Before you can start laying your new floor, you must get the foundation in order. Your subfloor should be repaired (if you have any cracks), washed, swept, and completely dried before you lay a single plank. Check the subfloor and air moisture up to 14 days in advance and take any necessary steps to fix or prepare the space.
First, remove all furniture so that you can get a good, clear glance at the surface of your subfloor. Make sure there are no lingering nails sticking up or bumps in the flooring. Joints should be flush against each other without any soft areas.
Clean your floor. You might want to use a power washer to get any dust or grime off your concrete subfloors. If you use water to clean your subfloor, make sure you allow ample time for it to dry.
Finally, look for weak spots in your floor. Lay a piece of wood approximately 8 feet long (or longer) across the floor. Look for gaps to find any small divots or dips in your room. This is an important step, even if you’re installing a floating floor. Some manufacturers might say it won’t affect the integrity of your floors, but don’t take any chances.
Step 2: Gather Materials
Next up, you’ll want to gather all of your materials in one place. That way, you won’t need to stop mid-project to run to the store. Here’s what you’ll need:
- A pencil
- Safety goggles
- Moisture meter (make sure you get the right one for your subfloor)
- Transition trim and/or wall moldings
- A saw: hand, table, circular, or band
- A moisture barrier and/or underlayment (underlayment recommended for engineered hardwood)
- Tape measure
- Carpenter square
- Hammer or rubber mallet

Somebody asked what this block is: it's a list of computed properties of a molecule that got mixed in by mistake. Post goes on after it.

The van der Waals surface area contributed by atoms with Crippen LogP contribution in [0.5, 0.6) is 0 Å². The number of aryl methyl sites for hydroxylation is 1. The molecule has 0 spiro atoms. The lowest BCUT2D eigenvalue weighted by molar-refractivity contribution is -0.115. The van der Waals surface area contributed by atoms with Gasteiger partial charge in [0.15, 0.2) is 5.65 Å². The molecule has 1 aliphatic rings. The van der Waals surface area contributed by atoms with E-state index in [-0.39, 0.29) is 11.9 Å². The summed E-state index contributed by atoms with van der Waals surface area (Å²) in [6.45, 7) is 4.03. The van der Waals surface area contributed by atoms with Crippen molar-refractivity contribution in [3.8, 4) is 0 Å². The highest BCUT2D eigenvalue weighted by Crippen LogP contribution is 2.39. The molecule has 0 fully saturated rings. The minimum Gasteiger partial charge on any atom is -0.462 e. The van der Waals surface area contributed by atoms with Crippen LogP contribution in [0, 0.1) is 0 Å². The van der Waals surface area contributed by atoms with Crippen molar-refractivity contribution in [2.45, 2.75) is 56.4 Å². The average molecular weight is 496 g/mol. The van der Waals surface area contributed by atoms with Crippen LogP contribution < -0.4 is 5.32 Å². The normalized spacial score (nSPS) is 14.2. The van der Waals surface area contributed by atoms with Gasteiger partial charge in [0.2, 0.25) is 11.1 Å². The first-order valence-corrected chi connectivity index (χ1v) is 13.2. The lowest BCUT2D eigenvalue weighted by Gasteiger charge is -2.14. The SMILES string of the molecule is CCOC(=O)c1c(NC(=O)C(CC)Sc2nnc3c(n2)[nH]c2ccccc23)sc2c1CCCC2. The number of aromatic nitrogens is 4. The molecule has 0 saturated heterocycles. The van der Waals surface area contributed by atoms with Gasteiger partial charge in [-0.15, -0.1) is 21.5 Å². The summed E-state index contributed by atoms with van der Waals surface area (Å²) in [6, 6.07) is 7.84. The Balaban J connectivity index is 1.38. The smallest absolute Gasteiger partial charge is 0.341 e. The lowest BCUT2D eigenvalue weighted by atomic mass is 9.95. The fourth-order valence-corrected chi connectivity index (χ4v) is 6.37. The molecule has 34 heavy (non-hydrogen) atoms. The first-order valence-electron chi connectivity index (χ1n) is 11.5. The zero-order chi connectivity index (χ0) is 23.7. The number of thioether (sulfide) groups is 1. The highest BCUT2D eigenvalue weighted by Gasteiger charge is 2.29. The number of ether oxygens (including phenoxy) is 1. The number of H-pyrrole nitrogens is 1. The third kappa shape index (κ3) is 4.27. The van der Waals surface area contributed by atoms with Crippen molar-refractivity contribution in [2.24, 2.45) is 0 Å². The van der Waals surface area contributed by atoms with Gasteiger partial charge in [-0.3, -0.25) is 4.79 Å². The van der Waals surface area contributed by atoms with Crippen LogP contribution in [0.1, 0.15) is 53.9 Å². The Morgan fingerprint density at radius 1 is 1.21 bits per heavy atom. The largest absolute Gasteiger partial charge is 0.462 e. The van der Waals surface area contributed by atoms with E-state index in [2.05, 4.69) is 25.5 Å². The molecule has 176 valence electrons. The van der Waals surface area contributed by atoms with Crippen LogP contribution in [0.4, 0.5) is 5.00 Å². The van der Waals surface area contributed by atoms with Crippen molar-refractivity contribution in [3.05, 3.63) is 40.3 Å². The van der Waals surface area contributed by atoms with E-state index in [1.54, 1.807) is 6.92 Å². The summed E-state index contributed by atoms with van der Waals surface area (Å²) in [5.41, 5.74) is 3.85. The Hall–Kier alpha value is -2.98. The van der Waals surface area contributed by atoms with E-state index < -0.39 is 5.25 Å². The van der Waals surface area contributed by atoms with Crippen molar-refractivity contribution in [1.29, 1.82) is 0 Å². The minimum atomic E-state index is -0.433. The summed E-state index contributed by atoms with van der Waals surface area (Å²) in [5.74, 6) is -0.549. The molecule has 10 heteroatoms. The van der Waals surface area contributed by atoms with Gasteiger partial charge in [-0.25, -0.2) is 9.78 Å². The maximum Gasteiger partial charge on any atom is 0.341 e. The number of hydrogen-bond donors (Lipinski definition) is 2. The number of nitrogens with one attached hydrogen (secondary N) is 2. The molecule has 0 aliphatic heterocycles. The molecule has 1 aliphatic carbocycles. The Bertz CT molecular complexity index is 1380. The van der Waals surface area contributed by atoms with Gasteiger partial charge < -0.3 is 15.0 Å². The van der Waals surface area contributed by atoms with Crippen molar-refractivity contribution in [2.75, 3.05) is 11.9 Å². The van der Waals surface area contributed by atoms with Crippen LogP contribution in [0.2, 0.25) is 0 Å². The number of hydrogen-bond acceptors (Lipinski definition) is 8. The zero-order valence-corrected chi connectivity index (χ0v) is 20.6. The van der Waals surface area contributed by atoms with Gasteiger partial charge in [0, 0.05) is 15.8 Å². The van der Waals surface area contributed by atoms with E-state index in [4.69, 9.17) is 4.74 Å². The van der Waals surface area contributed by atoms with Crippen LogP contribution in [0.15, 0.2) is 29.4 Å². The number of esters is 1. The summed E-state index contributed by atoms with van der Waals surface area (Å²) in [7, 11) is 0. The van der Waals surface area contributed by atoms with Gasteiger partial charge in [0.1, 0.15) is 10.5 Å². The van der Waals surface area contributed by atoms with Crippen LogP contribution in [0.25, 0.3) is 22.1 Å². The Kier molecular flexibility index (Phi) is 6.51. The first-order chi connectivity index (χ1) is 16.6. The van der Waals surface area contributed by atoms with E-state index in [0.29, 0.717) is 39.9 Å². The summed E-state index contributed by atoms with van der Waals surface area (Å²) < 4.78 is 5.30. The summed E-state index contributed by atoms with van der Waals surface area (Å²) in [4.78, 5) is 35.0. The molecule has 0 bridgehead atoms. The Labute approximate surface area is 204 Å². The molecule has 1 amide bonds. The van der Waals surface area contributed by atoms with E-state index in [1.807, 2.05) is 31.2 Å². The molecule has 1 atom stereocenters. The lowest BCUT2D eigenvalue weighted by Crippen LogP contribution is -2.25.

- Vinyl or plastic tapping block
- Utility knife
- Dust mask
- Wood glue (if needed)
- Nails (if needed)
- A stapler and staples (if needed)
- Matching filler (used to cover the nails or staples)
- Hardwood flooring cleaner (get the one recommended by your manufacturer)
Step 3: Begin!
With the proper preparation complete, you’re ready to begin! Follow your manufacturer’s guidelines as closely as possible so you don’t risk voiding the warranty or making a critical error.
While you install, here are a few helpful tips to make everything go smoothly.
- Run the air conditioner to keep residual moisture out of your room. You might want to do this as far in advance as 14 days.
- Allow your floors to acclimatize to your home’s humidity and temperature levels by storing them flat for 48 hours before starting the installation.
- Lay out your flooring to determine the best pattern for your space and style.
- Look carefully at the quality of each plank. Remember, you can usually return defective flooring for a refund or credit.
- While putting your planks into place, do not touch your boards with a rubber mallet or you’ll ruin the finishing.
Looking for more tips? Check out our do’s and don’ts for hardwood flooring installations.